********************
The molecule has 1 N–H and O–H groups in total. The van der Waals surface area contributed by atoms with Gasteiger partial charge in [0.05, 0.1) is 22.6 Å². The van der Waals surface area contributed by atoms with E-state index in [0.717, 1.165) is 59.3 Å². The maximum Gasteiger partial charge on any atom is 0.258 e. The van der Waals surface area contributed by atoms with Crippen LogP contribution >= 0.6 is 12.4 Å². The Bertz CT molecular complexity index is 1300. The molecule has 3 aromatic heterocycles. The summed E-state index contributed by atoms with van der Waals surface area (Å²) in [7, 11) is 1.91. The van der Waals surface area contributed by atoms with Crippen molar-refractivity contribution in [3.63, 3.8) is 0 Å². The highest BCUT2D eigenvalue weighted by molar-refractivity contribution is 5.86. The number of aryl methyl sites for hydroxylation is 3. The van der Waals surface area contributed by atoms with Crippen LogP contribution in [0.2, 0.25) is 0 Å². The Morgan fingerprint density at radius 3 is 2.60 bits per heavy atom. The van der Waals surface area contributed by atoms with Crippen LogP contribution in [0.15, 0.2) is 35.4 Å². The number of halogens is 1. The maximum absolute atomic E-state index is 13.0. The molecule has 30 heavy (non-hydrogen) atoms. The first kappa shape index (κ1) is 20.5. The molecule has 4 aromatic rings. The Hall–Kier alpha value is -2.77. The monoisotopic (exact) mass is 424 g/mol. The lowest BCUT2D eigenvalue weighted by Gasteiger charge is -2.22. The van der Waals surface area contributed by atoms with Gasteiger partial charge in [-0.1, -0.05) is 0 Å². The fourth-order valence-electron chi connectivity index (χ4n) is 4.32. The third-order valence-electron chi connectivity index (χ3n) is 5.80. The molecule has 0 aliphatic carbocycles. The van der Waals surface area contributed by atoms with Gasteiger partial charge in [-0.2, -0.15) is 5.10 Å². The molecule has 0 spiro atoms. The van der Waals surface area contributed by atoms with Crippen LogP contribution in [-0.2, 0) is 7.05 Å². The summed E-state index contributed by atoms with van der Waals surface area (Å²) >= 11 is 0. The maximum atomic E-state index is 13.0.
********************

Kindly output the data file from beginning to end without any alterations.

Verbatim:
The molecule has 1 N–H and O–H groups in total. The van der Waals surface area contributed by atoms with Gasteiger partial charge in [0.05, 0.1) is 22.6 Å². The van der Waals surface area contributed by atoms with E-state index in [0.717, 1.165) is 59.3 Å². The maximum Gasteiger partial charge on any atom is 0.258 e. The van der Waals surface area contributed by atoms with Crippen LogP contribution >= 0.6 is 12.4 Å². The Bertz CT molecular complexity index is 1300. The molecule has 3 aromatic heterocycles. The summed E-state index contributed by atoms with van der Waals surface area (Å²) in [7, 11) is 1.91. The van der Waals surface area contributed by atoms with Crippen molar-refractivity contribution in [3.63, 3.8) is 0 Å². The highest BCUT2D eigenvalue weighted by molar-refractivity contribution is 5.86. The number of aryl methyl sites for hydroxylation is 3. The van der Waals surface area contributed by atoms with Crippen LogP contribution in [0.2, 0.25) is 0 Å². The Morgan fingerprint density at radius 3 is 2.60 bits per heavy atom. The van der Waals surface area contributed by atoms with Crippen LogP contribution in [0.15, 0.2) is 35.4 Å². The number of halogens is 1. The maximum absolute atomic E-state index is 13.0. The molecule has 30 heavy (non-hydrogen) atoms. The first kappa shape index (κ1) is 20.5. The molecule has 4 aromatic rings. The Hall–Kier alpha value is -2.77. The monoisotopic (exact) mass is 424 g/mol. The lowest BCUT2D eigenvalue weighted by Gasteiger charge is -2.22. The van der Waals surface area contributed by atoms with Gasteiger partial charge in [-0.1, -0.05) is 0 Å². The fourth-order valence-electron chi connectivity index (χ4n) is 4.32. The third-order valence-electron chi connectivity index (χ3n) is 5.80. The molecule has 0 aliphatic carbocycles. The van der Waals surface area contributed by atoms with Gasteiger partial charge in [-0.2, -0.15) is 5.10 Å². The molecule has 0 spiro atoms. The van der Waals surface area contributed by atoms with Crippen LogP contribution in [-0.2, 0) is 7.05 Å². The summed E-state index contributed by atoms with van der Waals surface area (Å²) >= 11 is 0. The maximum atomic E-state index is 13.0.